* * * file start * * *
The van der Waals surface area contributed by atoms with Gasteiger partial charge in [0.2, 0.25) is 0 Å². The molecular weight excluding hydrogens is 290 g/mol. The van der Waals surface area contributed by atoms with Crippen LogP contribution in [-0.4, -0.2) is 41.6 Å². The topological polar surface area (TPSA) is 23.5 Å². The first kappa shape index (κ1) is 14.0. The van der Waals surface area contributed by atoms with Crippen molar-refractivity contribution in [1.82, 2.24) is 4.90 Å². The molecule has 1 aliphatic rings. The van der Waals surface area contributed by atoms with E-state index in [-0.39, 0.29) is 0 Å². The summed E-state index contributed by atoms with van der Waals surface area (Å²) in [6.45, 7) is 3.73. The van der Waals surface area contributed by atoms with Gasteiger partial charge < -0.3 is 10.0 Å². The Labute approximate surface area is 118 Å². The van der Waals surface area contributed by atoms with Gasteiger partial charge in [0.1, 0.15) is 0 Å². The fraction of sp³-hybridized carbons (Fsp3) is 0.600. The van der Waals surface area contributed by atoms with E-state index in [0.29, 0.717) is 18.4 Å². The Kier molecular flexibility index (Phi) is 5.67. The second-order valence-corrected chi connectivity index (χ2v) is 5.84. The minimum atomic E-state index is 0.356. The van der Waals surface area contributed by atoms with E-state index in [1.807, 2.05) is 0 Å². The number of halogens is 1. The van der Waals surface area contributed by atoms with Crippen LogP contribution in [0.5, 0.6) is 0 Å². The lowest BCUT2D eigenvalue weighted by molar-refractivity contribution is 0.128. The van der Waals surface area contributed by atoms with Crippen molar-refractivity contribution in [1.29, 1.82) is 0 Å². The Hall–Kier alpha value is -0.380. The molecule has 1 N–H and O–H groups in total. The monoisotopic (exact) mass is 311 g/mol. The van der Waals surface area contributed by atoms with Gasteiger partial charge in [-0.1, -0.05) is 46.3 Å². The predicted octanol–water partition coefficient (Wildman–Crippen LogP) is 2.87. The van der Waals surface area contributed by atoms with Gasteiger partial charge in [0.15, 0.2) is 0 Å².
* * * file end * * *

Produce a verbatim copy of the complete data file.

The van der Waals surface area contributed by atoms with Gasteiger partial charge in [0.2, 0.25) is 0 Å². The molecular weight excluding hydrogens is 290 g/mol. The van der Waals surface area contributed by atoms with Crippen LogP contribution in [-0.4, -0.2) is 41.6 Å². The topological polar surface area (TPSA) is 23.5 Å². The first kappa shape index (κ1) is 14.0. The van der Waals surface area contributed by atoms with Crippen molar-refractivity contribution in [1.82, 2.24) is 4.90 Å². The molecule has 1 aliphatic rings. The van der Waals surface area contributed by atoms with E-state index in [-0.39, 0.29) is 0 Å². The summed E-state index contributed by atoms with van der Waals surface area (Å²) in [6.45, 7) is 3.73. The van der Waals surface area contributed by atoms with Gasteiger partial charge < -0.3 is 10.0 Å². The Labute approximate surface area is 118 Å². The van der Waals surface area contributed by atoms with Gasteiger partial charge in [0.1, 0.15) is 0 Å². The fraction of sp³-hybridized carbons (Fsp3) is 0.600. The van der Waals surface area contributed by atoms with E-state index in [0.29, 0.717) is 18.4 Å². The Kier molecular flexibility index (Phi) is 5.67. The second-order valence-corrected chi connectivity index (χ2v) is 5.84. The minimum atomic E-state index is 0.356. The van der Waals surface area contributed by atoms with E-state index in [1.807, 2.05) is 0 Å². The number of halogens is 1. The van der Waals surface area contributed by atoms with Crippen LogP contribution in [0.5, 0.6) is 0 Å². The lowest BCUT2D eigenvalue weighted by molar-refractivity contribution is 0.128. The van der Waals surface area contributed by atoms with Crippen molar-refractivity contribution in [1.29, 1.82) is 0 Å². The Hall–Kier alpha value is -0.380. The molecule has 1 N–H and O–H groups in total. The monoisotopic (exact) mass is 311 g/mol. The van der Waals surface area contributed by atoms with Gasteiger partial charge in [-0.1, -0.05) is 46.3 Å². The predicted octanol–water partition coefficient (Wildman–Crippen LogP) is 2.87. The van der Waals surface area contributed by atoms with Gasteiger partial charge in [0.15, 0.2) is 0 Å².